Give a book a chance

As I was talking to someone about a Star Wars book I had ordered, which, by the way is a ” special” Star Wars book, the momentum of the conversation made me think about the Star Wars: Aftermath books I haven’t finished reading. So, I felt like reading them.

I was inspired, as per usual, but my rationale for wanting to was that I don’t like to waste and I like to finish the job, in this case not a real job, but finish the job metaphorically speaking. I had to finish the book. This despite the book losing its luster for me about a month or so ago. The lesson: when one has hit the wall with a book, give it some time, and then the wall may come crumbling down, somehow.

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Painstakingly effective

This is a movie that flew under the radar. For one thing, it’s very long. The production design is mostly indoors, which may be too wooden for some tastes, and the costumes from the 1800’s, with only the occasional flare for cinematic storytelling. Despite the pitfalls, it’s not gratingly so. Although the dialogue and interactions are more or less so sophisticated and may require one’s full concentration, Little Dorrit (1987) is involving.

It is impressive in terms of the scale of the storytelling despite the setting limitations. In Little Dorrit, famed English actor Alec Guinness plays William Dorrit, the gentlemanly head of a debtor’s prison in Victorian England. He sweeps visitors up in conversation and is the object of adoration of her daughter Amy, otherwise called Little Dorrit. One has a certain amount of sympathy for William Dorrit, as the story sides with him, especially evident in the final scenes which are breathtakingly good and highlight the divide between rich and poor.

It’s all based on Charles Dickens reportedly satirical novel about being rich and poor in Victorian society. Part one—the three hour It’s Nobody’s Fault—is seen through the eyes of Arthur Clennam (Derek Jacobi), who becomes involved with the business of William Dorrit (Alec Guinness). William’s daughter Little Dorrit (Sarah Pickering) is the seamstress of Clennam’s mother to earn a crust. Clennam aims to help them get out of the debtor’s prison with the help of a lawyer.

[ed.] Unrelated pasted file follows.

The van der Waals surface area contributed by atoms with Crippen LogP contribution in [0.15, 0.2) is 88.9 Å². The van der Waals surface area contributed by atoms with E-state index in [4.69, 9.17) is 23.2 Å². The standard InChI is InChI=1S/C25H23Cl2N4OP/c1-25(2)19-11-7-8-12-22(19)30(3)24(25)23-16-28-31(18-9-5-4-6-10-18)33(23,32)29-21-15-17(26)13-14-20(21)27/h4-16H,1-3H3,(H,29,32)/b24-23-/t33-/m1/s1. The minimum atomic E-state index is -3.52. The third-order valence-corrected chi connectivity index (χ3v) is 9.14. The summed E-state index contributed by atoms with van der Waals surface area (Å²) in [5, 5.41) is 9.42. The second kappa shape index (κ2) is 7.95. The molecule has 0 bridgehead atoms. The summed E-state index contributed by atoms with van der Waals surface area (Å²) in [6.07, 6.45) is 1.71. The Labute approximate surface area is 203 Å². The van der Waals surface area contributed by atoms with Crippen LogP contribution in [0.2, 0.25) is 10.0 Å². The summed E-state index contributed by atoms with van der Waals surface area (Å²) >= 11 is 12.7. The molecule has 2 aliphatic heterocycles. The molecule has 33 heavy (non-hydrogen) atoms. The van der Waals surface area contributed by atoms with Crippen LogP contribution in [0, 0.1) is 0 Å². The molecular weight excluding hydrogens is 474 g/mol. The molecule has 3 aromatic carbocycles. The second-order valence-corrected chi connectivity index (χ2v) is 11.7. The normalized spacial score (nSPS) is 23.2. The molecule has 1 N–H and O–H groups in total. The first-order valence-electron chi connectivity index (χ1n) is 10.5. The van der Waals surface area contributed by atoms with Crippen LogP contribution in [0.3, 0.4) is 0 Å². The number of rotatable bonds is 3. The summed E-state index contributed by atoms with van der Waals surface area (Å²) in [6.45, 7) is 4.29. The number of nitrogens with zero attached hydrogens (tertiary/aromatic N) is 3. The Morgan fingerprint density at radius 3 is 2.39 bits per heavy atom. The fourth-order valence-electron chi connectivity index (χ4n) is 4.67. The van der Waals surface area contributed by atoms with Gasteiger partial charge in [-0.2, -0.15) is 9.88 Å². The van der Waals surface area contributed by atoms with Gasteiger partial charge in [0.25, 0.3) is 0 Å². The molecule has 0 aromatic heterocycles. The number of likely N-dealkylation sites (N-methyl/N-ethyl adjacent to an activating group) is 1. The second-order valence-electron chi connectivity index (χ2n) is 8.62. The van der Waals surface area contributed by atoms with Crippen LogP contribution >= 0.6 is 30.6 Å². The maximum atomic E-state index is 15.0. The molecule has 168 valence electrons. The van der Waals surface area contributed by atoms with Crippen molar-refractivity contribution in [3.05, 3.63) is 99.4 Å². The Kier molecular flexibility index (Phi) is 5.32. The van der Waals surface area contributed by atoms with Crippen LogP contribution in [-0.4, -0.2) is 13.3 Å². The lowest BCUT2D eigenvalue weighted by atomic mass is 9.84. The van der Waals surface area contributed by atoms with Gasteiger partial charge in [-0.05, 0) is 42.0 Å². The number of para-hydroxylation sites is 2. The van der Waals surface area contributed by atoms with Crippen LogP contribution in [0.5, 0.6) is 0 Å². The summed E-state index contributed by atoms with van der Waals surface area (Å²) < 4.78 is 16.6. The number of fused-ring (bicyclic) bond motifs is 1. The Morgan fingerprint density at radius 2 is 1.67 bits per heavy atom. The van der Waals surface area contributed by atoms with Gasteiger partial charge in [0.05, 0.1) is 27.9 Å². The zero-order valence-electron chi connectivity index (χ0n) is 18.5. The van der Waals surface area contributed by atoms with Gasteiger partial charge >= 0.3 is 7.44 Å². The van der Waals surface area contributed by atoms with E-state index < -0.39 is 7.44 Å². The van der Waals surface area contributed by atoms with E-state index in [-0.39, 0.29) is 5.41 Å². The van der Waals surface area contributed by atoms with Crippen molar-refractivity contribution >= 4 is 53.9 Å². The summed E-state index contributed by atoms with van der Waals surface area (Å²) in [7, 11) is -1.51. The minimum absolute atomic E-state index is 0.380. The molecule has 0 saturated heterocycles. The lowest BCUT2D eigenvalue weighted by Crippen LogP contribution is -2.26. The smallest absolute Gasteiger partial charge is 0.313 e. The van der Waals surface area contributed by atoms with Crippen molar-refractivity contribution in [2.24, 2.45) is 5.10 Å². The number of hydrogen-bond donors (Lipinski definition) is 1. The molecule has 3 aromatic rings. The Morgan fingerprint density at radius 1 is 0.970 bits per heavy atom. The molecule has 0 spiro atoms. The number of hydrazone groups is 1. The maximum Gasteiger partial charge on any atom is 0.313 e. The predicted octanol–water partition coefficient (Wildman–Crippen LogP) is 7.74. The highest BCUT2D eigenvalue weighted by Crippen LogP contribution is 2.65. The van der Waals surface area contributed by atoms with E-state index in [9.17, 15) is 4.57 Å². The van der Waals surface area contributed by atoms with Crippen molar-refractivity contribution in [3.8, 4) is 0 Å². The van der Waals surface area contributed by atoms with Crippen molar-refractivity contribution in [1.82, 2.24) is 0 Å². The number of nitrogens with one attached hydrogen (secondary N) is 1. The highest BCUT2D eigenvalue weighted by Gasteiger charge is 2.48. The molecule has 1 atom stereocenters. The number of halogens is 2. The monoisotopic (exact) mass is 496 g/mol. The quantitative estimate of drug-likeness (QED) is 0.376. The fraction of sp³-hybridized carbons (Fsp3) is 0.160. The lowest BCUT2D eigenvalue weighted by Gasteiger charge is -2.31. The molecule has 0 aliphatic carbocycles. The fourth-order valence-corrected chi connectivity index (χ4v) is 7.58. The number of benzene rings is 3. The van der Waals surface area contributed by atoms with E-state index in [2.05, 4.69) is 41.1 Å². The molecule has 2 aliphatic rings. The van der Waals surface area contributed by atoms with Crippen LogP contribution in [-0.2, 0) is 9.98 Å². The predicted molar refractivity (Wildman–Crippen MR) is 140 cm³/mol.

Part two is much the same storyline as part one, but told through the ‘eyes’ of Little Dorrit (or Amy). Scene after scene is framed to see the second half through the perspective of Little Dorrit. One finds respect for her, her kindness, genuineness, good manners and even temperament standing out, which made quite an impression.

I loved the cast and characters. With a sprawling cast, Little Dorrit is filled with good performances and interesting characters. As Clennam, Derek Jacobi exudes a youthful air. Clennam’s fineness and reserve is the surface but he is secretly in love. Clennam’s also impeccably generous which reveals nobility.

As Cleenam’s mother, Joan Greenwood is frightfully straightforward. Her reading of the Bible is of a punitive passage in the book of the prophets at exactly eight o’clock and no bible context is given. With her bubbly personality and effervescence in a reserved society, Miriam Margolyes as Flora Finching stands out in the sense that she seems out of place, but in a good way.

Roshan Seth’s exuberance is catching, his cockney accent a change of pace from his refinement in Gandhi and a villain’s off-colour charm in Indiana Jones and the Temple of Doom.